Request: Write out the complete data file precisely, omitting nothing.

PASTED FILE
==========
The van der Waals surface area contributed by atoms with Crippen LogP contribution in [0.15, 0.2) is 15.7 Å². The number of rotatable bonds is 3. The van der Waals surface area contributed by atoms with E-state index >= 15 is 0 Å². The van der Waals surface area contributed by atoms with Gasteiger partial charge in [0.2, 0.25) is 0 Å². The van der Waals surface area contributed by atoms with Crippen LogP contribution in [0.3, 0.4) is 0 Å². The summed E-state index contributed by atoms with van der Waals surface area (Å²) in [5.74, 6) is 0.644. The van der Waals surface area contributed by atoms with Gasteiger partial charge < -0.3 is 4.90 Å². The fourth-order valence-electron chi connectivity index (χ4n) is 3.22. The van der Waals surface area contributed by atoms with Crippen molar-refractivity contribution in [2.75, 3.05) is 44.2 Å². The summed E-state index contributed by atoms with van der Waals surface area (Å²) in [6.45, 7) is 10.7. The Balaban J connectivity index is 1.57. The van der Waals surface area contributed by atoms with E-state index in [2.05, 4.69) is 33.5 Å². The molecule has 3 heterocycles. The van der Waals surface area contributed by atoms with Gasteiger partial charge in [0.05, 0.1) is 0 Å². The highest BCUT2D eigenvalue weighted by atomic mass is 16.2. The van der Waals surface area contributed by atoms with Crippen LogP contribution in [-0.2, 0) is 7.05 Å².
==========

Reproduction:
The van der Waals surface area contributed by atoms with Crippen LogP contribution in [0.15, 0.2) is 15.7 Å². The number of rotatable bonds is 3. The van der Waals surface area contributed by atoms with E-state index >= 15 is 0 Å². The van der Waals surface area contributed by atoms with Gasteiger partial charge in [0.2, 0.25) is 0 Å². The van der Waals surface area contributed by atoms with Crippen LogP contribution in [0.3, 0.4) is 0 Å². The summed E-state index contributed by atoms with van der Waals surface area (Å²) in [5.74, 6) is 0.644. The van der Waals surface area contributed by atoms with Gasteiger partial charge < -0.3 is 4.90 Å². The fourth-order valence-electron chi connectivity index (χ4n) is 3.22. The van der Waals surface area contributed by atoms with Crippen molar-refractivity contribution in [2.75, 3.05) is 44.2 Å². The summed E-state index contributed by atoms with van der Waals surface area (Å²) in [6.45, 7) is 10.7. The Balaban J connectivity index is 1.57. The van der Waals surface area contributed by atoms with E-state index in [2.05, 4.69) is 33.5 Å². The molecule has 3 heterocycles. The van der Waals surface area contributed by atoms with Gasteiger partial charge in [0.05, 0.1) is 0 Å². The highest BCUT2D eigenvalue weighted by atomic mass is 16.2. The van der Waals surface area contributed by atoms with Crippen LogP contribution in [-0.2, 0) is 7.05 Å².